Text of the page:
“In most of the developed countries, the ministry of shipping handles ports and waterways. Our shipping ministry has been doing several works related to ports and waterways. Now with more clarity in name, there will be more clarity in the work. Today, the capacity of the ports is also being increased across the nation and the construction of new ports is also going on at a faster pace. Efforts are being made to put maximum use of about 21,000 km of waterway in the country for the development of the country. Under the Sagarmala project, work is going on over 500 projects across the country. Many projects worth lakhs and crore rupees have been completed,” he added.
In a visit to Andaman & Nicobar Islands in August, the prime minister also announced the proposed construction of a transshipment port in Great Nicobar at a projected cost of around ₹10 thousand crore.
“Our target is to complete its first phase in the coming 4-5 years. Once this port is ready, big ships will also be able to anchor here. This will increase India's share in maritime trade and provide new opportunities to our youth,” he said.
Since the islands are located at a very competitive distance from many ports of the world, he also laid out plans to develop it as a hub of port-led development. Meanwhile, India has already envisaged its first transshipment hub at Vallarpadam Terminal (Kochi International Container Trans-shipment Terminal) at Cochin Port in the south western coast, managed by DP World. Right now, the Port of Colombo in Sri Lanka serves as the transshipment hub for a bulk of cargo from India.
Agarwal, said, “The prime elements that have facilitated Essar Ports to hold its position in the Indian ports sector is driven by enhanced capacity utilization of our anchor customers, capacity expansion at our terminals and the ability to add new customers. We serve steel, power, mining, manufacturing, heavy engineering and other key industries which are predominantly dependent for import of raw materials in bulk form and export/ coastal movement of finished products form.”
“Essar Ports has been investing extensively in developing and building state-of-the-art mechanised terminals that led to achieving one of the best turnaround times in the Indian ports sector. Our strategically placed terminals, along with import-export facilities and integrated infrastructure enable stronger business growth and giving us and our customers a competitive edge. With the constant growth and profitability achieved, we strongly aim to continue investing in the expansion of our capacity and implementing higher advanced mechanizations to enable even faster turnaround of vessels,” he continued.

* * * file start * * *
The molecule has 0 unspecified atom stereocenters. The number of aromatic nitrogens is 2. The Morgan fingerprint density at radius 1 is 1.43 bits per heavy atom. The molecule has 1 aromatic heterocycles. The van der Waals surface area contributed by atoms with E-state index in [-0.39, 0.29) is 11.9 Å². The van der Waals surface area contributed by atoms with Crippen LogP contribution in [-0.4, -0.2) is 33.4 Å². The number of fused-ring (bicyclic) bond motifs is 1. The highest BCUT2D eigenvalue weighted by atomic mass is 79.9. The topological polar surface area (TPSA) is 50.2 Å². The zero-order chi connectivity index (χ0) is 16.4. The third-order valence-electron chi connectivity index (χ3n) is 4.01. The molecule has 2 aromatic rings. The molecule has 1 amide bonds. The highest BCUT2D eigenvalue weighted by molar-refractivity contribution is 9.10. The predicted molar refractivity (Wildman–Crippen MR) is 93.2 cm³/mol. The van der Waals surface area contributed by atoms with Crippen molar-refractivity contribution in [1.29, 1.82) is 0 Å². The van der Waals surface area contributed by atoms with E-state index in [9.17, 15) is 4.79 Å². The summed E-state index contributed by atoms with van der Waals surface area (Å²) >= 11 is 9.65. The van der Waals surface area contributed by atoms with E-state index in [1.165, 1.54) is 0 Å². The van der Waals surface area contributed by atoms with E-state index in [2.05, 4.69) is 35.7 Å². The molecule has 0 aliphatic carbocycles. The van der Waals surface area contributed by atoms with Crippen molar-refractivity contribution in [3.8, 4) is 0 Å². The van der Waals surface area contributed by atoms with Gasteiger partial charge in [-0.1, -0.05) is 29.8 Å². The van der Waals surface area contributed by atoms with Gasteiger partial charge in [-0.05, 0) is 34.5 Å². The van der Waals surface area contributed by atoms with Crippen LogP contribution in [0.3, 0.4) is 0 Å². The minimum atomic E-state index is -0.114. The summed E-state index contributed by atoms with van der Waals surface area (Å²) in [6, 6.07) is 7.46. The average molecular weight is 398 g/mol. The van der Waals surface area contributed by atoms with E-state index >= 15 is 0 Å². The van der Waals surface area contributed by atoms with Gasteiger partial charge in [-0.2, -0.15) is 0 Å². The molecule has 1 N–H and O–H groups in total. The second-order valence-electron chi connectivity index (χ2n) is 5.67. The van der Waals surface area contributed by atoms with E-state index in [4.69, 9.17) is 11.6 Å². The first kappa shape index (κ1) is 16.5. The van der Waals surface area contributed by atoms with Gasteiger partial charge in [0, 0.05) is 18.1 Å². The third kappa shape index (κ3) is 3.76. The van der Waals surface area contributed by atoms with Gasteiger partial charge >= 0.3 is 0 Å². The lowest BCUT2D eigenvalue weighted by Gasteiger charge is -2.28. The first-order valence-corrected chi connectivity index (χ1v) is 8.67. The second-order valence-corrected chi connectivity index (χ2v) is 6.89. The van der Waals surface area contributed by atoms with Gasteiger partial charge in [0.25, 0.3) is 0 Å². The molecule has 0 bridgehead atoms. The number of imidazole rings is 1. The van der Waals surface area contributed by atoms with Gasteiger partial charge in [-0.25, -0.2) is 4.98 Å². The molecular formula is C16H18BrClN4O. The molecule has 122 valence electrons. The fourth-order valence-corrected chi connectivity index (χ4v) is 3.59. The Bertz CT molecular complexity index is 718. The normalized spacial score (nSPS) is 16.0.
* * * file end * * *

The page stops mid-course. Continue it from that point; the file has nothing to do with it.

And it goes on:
Singh said, “Essar Shipping is a pioneer in coastal shipping in India with a 20 percent market share in the dry bulk cargo segment. With the Indian port sector being driven by high growth in external trade, the Indian shipping sector and Essar Shipping are both poised for a significant upswing in maritime trade.”
“Essar Shipping’s has a varied presence across all major and non-major ports of India. One of the fastest developing port of Gopalpur, Odisha, ESL’s MV Arun was the first minicape to import the largest parcel of limestone in India in 2019 enabling the port to join the list of ports handling Capesize vessels. Kolkata Port was able to handle its largest parcel of coal cargo at Sagar anchorage with MV Kishore, ESL’s another minicape bulk carrier in 2018. Until then, the port had handled only Panamax vessels,” he added.
The two most important regulatory developments that changed the shipping port sector recently are the passage of Major Ports Bill, 2020 and the launch of dispute resolution mechanism SAROD-Ports (Society for Affordable Redressal of Disputes – Ports).
In a recent release of the credit rating agency ICRA Ratings, senior vice president and group -head K. Ravichandran, said, “The passage of the bill is a positive for the port sector, with increased flexibility for major ports with regards to tariff setting, port infrastructure development and financial decisions. This should aid the major ports in being more competitive and nimble in the market vis-a-vis non-major ports and also boost their ability to attract more private sector investments in the medium to long term.”
While talking about the SAROD-Ports, he said, “The credit profile of several port sector entities has been impacted by large contingent liabilities arising from prolonged disputes and hence the launch of SAROD-Ports should be credit positive for the sector. However, the success of the mechanism remains to be seen, as it will depend on the willingness of existing concessionaires to opt for it.”